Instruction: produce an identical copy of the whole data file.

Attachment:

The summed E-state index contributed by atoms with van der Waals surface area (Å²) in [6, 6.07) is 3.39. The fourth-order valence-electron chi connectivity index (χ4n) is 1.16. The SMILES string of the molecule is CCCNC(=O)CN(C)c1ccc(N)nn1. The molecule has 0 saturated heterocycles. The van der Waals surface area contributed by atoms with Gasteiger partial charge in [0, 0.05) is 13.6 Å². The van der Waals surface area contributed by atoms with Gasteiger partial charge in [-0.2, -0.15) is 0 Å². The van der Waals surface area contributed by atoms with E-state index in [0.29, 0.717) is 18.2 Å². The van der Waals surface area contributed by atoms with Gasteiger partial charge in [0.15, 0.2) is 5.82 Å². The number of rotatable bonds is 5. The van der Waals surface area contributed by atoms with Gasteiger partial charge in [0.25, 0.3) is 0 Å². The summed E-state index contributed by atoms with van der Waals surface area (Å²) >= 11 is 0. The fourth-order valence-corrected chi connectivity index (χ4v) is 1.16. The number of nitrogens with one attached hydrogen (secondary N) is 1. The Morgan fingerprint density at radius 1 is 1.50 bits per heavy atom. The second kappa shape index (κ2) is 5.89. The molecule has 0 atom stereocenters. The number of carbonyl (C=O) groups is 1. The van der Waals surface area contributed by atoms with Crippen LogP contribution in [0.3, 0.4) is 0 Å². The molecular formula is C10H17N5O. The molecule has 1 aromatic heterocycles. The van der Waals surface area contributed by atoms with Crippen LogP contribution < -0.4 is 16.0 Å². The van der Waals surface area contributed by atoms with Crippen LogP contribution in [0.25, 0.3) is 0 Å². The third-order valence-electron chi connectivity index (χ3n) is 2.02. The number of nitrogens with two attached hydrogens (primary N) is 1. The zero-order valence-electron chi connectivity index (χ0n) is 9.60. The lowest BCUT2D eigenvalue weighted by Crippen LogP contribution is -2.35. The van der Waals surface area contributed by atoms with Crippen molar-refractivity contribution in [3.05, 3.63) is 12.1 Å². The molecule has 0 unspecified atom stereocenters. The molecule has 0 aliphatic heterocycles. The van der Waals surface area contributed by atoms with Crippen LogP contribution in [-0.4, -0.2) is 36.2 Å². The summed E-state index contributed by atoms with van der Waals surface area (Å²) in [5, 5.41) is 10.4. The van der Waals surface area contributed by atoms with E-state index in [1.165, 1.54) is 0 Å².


The summed E-state index contributed by atoms with van der Waals surface area (Å²) in [6, 6.07) is 3.39. The fourth-order valence-electron chi connectivity index (χ4n) is 1.16. The SMILES string of the molecule is CCCNC(=O)CN(C)c1ccc(N)nn1. The molecule has 0 saturated heterocycles. The van der Waals surface area contributed by atoms with Gasteiger partial charge in [0, 0.05) is 13.6 Å². The van der Waals surface area contributed by atoms with Gasteiger partial charge in [-0.2, -0.15) is 0 Å². The van der Waals surface area contributed by atoms with E-state index in [0.29, 0.717) is 18.2 Å². The van der Waals surface area contributed by atoms with Gasteiger partial charge in [0.15, 0.2) is 5.82 Å². The number of rotatable bonds is 5. The van der Waals surface area contributed by atoms with Gasteiger partial charge in [0.25, 0.3) is 0 Å². The summed E-state index contributed by atoms with van der Waals surface area (Å²) >= 11 is 0. The fourth-order valence-corrected chi connectivity index (χ4v) is 1.16. The number of nitrogens with one attached hydrogen (secondary N) is 1. The Morgan fingerprint density at radius 1 is 1.50 bits per heavy atom. The second kappa shape index (κ2) is 5.89. The molecule has 0 atom stereocenters. The number of carbonyl (C=O) groups is 1. The van der Waals surface area contributed by atoms with Crippen LogP contribution in [0.3, 0.4) is 0 Å². The molecular formula is C10H17N5O. The molecule has 1 aromatic heterocycles. The van der Waals surface area contributed by atoms with Crippen LogP contribution < -0.4 is 16.0 Å². The van der Waals surface area contributed by atoms with Crippen LogP contribution in [0.25, 0.3) is 0 Å². The third-order valence-electron chi connectivity index (χ3n) is 2.02. The number of nitrogens with two attached hydrogens (primary N) is 1. The zero-order valence-electron chi connectivity index (χ0n) is 9.60. The lowest BCUT2D eigenvalue weighted by Crippen LogP contribution is -2.35. The van der Waals surface area contributed by atoms with Crippen molar-refractivity contribution in [3.05, 3.63) is 12.1 Å². The molecule has 0 unspecified atom stereocenters. The molecule has 0 aliphatic heterocycles. The van der Waals surface area contributed by atoms with Crippen LogP contribution in [-0.4, -0.2) is 36.2 Å². The summed E-state index contributed by atoms with van der Waals surface area (Å²) in [5, 5.41) is 10.4. The van der Waals surface area contributed by atoms with E-state index in [1.165, 1.54) is 0 Å².